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Propionic acidemia: neonatal versus selective metabolic screening


Abstract

BACKGROUND: Whereas propionic acidemia (PA) is a target disease of newborn screening (NBS) in many countries, it is not in others. Data on the benefit of NBS for PA are sparse.
STUDY DESIGN: Twenty PA patients diagnosed through NBS were compared to 35 patients diagnosed by selective metabolic screening (SMS) prompted by clinical findings, family history, or routine laboratory test results. Clinical and biochemical data of patients from 16 metabolic centers in Germany, Austria, and Switzerland were evaluated retrospectively. Additionally, assessment of the intelligent quotient (IQ) was performed. In a second step, the number of PA patients who have died within the past 20 years was estimated based on information provided by the participating metabolic centers.
RESULTS: Patients diagnosed through NBS had neither a milder clinical course regarding the number of metabolic crises nor a better neurological outcome. Among NBS patients, 63% were already symptomatic at the time of diagnosis, and <10% of all patients remained asymptomatic. Among all PA patients, 76% were found to be at least mildly mentally retarded, with an IQ <69. IQ was negatively correlated with the number of metabolic decompensations, but not simply with the patients' age. Physical development was also impaired in the majority of patients. Mortality rates tended to be lower in NBS patients compared with patients diagnosed by SMS.
CONCLUSION: Early diagnosis of PA through NBS seems to be associated with a lower mortality rate. However, no significant benefit could be shown for surviving patients with regard to their clinical course, including the number of metabolic crises, physical and neurocognitive development, and long-term complications.

BACKGROUND: Whereas propionic acidemia (PA) is a target disease of newborn screening (NBS) in many countries, it is not in others. Data on the benefit of NBS for PA are sparse.
STUDY DESIGN: Twenty PA patients diagnosed through NBS were compared to 35 patients diagnosed by selective metabolic screening (SMS) prompted by clinical findings, family history, or routine laboratory test results. Clinical and biochemical data of patients from 16 metabolic centers in Germany, Austria, and Switzerland were evaluated retrospectively. Additionally, assessment of the intelligent quotient (IQ) was performed. In a second step, the number of PA patients who have died within the past 20 years was estimated based on information provided by the participating metabolic centers.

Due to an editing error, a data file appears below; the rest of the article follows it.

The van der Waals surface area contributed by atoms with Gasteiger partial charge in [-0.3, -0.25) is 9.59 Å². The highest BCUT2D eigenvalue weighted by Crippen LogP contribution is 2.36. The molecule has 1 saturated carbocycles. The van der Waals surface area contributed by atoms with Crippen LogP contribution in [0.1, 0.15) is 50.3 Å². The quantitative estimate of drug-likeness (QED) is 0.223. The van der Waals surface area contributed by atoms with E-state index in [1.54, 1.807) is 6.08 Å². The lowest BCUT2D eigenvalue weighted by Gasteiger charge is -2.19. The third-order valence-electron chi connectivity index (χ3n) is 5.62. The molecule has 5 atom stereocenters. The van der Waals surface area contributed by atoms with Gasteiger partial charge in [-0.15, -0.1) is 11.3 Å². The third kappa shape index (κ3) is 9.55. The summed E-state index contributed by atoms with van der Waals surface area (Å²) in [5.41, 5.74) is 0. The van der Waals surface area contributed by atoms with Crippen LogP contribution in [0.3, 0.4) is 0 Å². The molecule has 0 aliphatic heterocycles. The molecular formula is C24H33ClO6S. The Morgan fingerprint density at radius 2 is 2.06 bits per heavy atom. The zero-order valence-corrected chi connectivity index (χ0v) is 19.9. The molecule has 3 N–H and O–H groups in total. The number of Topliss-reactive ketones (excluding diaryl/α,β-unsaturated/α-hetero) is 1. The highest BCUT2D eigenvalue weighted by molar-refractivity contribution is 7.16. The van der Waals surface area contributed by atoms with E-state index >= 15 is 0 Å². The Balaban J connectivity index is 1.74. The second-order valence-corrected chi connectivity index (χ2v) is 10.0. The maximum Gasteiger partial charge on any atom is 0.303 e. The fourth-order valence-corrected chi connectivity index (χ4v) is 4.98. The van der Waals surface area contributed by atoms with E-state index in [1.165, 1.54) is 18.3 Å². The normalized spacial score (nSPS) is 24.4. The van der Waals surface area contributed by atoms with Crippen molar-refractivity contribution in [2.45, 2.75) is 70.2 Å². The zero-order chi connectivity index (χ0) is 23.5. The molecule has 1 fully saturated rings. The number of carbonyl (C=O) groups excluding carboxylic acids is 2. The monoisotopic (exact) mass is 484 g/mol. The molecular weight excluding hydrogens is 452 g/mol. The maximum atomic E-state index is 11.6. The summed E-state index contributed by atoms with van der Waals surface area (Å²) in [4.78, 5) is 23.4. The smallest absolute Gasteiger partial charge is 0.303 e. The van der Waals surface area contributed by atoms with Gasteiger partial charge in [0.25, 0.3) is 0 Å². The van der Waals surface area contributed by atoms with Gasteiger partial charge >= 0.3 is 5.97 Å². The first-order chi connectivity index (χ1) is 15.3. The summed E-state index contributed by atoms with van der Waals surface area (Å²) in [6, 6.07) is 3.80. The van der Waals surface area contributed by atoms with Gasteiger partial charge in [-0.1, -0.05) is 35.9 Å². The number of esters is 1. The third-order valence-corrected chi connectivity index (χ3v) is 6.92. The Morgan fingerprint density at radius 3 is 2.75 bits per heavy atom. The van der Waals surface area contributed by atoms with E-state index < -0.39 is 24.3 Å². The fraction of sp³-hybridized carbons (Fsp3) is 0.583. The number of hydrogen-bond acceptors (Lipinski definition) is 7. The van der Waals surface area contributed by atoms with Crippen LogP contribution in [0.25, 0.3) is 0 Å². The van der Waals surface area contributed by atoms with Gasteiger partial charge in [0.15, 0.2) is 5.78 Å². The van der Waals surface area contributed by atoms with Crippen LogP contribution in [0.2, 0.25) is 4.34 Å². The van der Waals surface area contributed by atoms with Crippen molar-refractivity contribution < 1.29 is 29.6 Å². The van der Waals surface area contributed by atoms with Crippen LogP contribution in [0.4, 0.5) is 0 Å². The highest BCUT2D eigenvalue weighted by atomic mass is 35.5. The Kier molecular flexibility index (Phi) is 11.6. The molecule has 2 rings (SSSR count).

RESULTS: Patients diagnosed through NBS had neither a milder clinical course regarding the number of metabolic crises nor a better neurological outcome. Among NBS patients, 63% were already symptomatic at the time of diagnosis, and <10% of all patients remained asymptomatic. Among all PA patients, 76% were found to be at least mildly mentally retarded, with an IQ <69. IQ was negatively correlated with the number of metabolic decompensations, but not simply with the patients' age. Physical development was also impaired in the majority of patients. Mortality rates tended to be lower in NBS patients compared with patients diagnosed by SMS.
CONCLUSION: Early diagnosis of PA through NBS seems to be associated with a lower mortality rate. However, no significant benefit could be shown for surviving patients with regard to their clinical course, including the number of metabolic crises, physical and neurocognitive development, and long-term complications.

Citations

13 citations in Web of Science®
17 citations in Scopus®
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Additional indexing

Item Type:Journal Article, refereed, original work
Communities & Collections:04 Faculty of Medicine > University Children's Hospital Zurich > Medical Clinic
04 Faculty of Medicine > Center for Integrative Human Physiology
Dewey Decimal Classification:570 Life sciences; biology
610 Medicine & health
Language:English
Date:January 2012
Deposited On:14 Feb 2013 13:22
Last Modified:05 Apr 2016 16:31
Publisher:Springer
ISSN:0141-8955
Publisher DOI:https://doi.org/10.1007/s10545-011-9419-0
PubMed ID:22134541

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